A design charrette
The partnership between the architectural studio and Lincoln Laboratory was envisioned as a design charrette, a forum for discussing concepts. No student model was expected to result in a blueprint for a new building. "This was a purely academic exercise to come up with ideas ranging from the highly theoretical to the practical," explains Jeremy Munn, a senior facilities planner in the Capital Projects Office. "We were interested in innovative ways to provide flexibility in the lab and office spaces for future growth or shrinkage and changing usage. The students may see ways to site buildings or ways to link office spaces to lab spaces that we haven't thought of."

Student at design reviewJuney Lee explains elements of his lab model at a design review in the MIT Core III Architecture Studio. These reviews are important stages in the development of viable architectural plans.

During the semester, preliminary design reviews with the Lincoln Laboratory "clients" allowed students to discover why initial ideas may be infeasible or how modifications to concepts may improve the design. "The designs evolved based on the interactions with us," says Munn. "The reviews gave students insight into the pragmatic challenges of creating a laboratory."

One of the dynamics that architects take into account when designing a building is how the configuration of interior spaces influences the culture of the organization working in them. For example, Rick Wartzman, executive director of the Drucker Institute at Claremont Graduate University, credits the "no walls" office with improving communication and kindling innovation. Hardo Braun and Dieter Grömling, in Research and Technology Buildings: A Design Manual, say that teamwork is facilitated by having offices and labs in proximity to each other.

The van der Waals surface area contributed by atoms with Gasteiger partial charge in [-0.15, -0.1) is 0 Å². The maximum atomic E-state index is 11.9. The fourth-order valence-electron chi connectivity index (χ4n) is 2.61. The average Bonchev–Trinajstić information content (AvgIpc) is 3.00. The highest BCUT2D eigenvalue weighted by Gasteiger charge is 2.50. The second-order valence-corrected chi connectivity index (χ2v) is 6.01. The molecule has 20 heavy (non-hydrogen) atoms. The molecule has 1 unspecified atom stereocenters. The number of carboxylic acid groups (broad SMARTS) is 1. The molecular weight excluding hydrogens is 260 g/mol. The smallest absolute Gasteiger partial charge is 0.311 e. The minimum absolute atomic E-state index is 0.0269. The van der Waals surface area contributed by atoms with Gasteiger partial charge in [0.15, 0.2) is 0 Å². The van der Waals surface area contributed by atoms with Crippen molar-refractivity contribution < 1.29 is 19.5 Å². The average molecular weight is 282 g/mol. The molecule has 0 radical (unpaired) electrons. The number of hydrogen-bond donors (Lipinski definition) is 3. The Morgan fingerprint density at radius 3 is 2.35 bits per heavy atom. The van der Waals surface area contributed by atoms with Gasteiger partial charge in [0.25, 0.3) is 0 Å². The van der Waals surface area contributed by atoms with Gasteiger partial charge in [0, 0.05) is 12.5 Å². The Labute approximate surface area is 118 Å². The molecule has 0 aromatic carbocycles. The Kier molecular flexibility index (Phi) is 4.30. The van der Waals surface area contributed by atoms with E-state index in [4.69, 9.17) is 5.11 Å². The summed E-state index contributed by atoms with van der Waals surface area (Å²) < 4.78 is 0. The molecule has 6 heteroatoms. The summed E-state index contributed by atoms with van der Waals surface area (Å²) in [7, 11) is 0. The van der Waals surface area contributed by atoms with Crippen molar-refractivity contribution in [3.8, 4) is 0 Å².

The architecture students considered these dynamics in their floor plans. Open areas adjacent to high bays and clean rooms with glass walls are intended to create an atmosphere of shared goals as employees can see what colleagues do. Juxtaposing office space with labs is meant to reduce the compartmentalization of work. Offices do not have to be boxes along long stretches of corridors.

From the 35 designs submitted as course projects, the studio instructors and the reviewers from Lincoln Laboratory chose 13 interesting concepts for a roundtable presentation in February. The roundtable was an opportunity for the architecture students to explain the thinking behind their concepts, to show how their buildings "worked." And, this forum gave the Laboratory attendees ideas to weigh in planning the new facility.

Some of the designs were developed explicitly to provide great flexibility to change with evolving needs. "Some students looked at creating a flexible infrastructural approach to the building through a modular systems approach; others took on the mission of flexibility and adaptability by making the building itself reconfigurable," says Yoon.

Dr. Robert Shin, head of the Intelligence, Surveillance, and Reconnaissance (ISR) and Tactical Systems Division, said that one question prompted by the designs is "How much flexibility in infrastructure do we want to include up front?" He was also intrigued by the fresh look the students took "without being tied to our organizational structure, but looking at the design from a functional perspective."